Monday, March 5, 2017
Live Oak Room • Norris Conference Center • 816 Town and Country Blvd #210
Site Map • Floor Plan
Social Hour 5:30–6:30 pm
Dinner 6:30–7:30 pm, Presentation 7:30- 9:00 pm
Member/Emeritus/Honorary Life: $40.00
Non-Member: $45.00 WALKSUPS: $45.00
To guarantee a seat, you must pre-register on the HGS website and pay with a credit card. You may walk up and pay at the door if extra seats are available. Please cancel by phone or email within 24 hours before the event for a refund. Online & pre-registration closes Monday, March 5, at 5:00 a.m.
Speaker: Kristen Siebach, Ph.D.
Company: Rice University
Sedimentary Records from Another World: Exploring Gale Crater Basin with the Curiosity Rover
The Mars Science Laboratory rover, Curiosity, landed on the floor of Gale crater, Mars, on August 5, 2012. In the last 5.5 years, Curiosity has traversed over 11 miles (18 km) to explore 1200 ft (370 m) of basin-fill stratigraphy exposed as layered sediments preserved around the craters’ central peak, a 16,000 ft (5 km) tall stack of sediments dubbed Mount Sharp.
Along with this traverse, Curiosity has not only collected tens of thousands of images of the Martian surface, but has also collected 500,000 laser shot-based chemistry analyses, 600 bulk chemistry analyses, and 15 drilled samples observed with both a mass spectrometer and an x-ray diffractometer, sending the data back to Earth on a daily basis. The instrument suite onboard Curiosity has enabled the highest resolution ever achieved in in-situ imaging of planetary surface samples, the first age date on another planet, ongoing chemostratigraphy based on multiple scales of compositional measurements, and ten robotic Martian selfies.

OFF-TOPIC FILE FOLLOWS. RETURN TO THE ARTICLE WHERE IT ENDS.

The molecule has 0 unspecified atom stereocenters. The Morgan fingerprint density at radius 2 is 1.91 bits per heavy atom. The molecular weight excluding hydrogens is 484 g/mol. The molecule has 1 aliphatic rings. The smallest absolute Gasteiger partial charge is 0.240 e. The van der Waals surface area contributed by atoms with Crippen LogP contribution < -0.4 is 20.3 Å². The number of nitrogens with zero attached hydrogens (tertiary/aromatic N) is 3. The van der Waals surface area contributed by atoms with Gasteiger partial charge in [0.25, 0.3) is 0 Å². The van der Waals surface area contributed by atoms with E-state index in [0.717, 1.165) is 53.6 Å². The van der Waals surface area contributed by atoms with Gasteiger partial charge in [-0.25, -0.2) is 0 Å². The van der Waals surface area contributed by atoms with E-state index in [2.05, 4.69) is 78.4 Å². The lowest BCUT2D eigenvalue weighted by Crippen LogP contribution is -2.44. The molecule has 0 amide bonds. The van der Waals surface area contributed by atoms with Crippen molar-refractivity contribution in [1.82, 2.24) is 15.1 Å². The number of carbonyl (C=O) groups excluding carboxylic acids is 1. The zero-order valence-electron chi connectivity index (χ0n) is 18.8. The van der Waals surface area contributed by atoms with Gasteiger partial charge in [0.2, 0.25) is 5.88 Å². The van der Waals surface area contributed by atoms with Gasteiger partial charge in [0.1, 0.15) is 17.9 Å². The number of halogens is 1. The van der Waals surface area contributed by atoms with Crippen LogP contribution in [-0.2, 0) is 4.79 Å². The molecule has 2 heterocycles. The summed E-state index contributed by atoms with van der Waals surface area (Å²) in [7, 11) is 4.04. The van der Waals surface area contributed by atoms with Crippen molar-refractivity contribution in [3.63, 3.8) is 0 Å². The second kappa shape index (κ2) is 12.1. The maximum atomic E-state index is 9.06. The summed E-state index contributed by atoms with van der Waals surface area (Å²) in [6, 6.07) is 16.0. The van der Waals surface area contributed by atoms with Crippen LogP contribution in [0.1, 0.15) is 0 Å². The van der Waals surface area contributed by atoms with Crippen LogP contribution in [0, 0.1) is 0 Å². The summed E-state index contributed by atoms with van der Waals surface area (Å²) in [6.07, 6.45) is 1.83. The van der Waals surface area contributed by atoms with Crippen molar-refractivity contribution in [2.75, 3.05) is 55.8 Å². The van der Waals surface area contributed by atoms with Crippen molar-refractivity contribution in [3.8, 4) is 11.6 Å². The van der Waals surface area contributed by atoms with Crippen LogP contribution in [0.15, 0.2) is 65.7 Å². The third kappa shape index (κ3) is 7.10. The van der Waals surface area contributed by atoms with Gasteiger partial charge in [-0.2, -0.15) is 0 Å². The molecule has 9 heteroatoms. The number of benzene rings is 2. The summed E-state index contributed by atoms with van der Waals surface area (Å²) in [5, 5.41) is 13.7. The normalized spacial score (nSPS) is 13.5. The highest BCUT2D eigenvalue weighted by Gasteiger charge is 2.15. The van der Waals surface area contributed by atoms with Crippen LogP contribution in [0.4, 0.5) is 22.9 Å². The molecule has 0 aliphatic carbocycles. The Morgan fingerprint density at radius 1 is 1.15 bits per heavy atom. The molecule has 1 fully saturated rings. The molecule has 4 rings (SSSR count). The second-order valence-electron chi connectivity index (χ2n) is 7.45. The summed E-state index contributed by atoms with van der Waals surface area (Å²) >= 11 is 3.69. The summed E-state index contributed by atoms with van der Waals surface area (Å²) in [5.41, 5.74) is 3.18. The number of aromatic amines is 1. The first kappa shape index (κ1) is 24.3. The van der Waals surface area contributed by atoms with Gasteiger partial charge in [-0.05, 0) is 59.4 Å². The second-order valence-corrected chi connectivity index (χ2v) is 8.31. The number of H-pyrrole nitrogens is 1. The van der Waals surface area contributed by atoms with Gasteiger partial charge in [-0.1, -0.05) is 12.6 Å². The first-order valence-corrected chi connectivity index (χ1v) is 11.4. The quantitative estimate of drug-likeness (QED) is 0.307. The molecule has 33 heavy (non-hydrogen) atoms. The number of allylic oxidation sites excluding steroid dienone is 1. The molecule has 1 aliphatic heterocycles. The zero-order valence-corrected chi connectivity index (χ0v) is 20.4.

Kirsten Siebach is an Assistant Professor in the Rice University Department of Earth, Environmental, and Planetary Sciences. Her work focuses on understanding the history of water interacting with sediments on Mars and
early Earth through analysis of sedimentary rock textures and chemistry. She is currently a member of the Science and Operations Teams for the Mars Exploration Rovers and the Mars Science Laboratory.
Kirsten completed her PhD in Geology at Caltech with Professor John Grotzinger with a dissertation titled “Formation and Diagenesis of Sedimentary Rocks in Gale
Crater, Mars”, and then did postdoctoral research in geochemistry of Martian sediments with Professor Scott McLennan at Stony Brook University. Prior to Caltech, she attended Washington University in St. Louis, where she worked with Professor Ray Arvidson and graduated summa cum laude with a B.A. in Earth & Planetary Science and Chemistry. She is also actively engaged in promoting education and outreach related to Earth and Planetary science and regularly presents at schools and outreach events.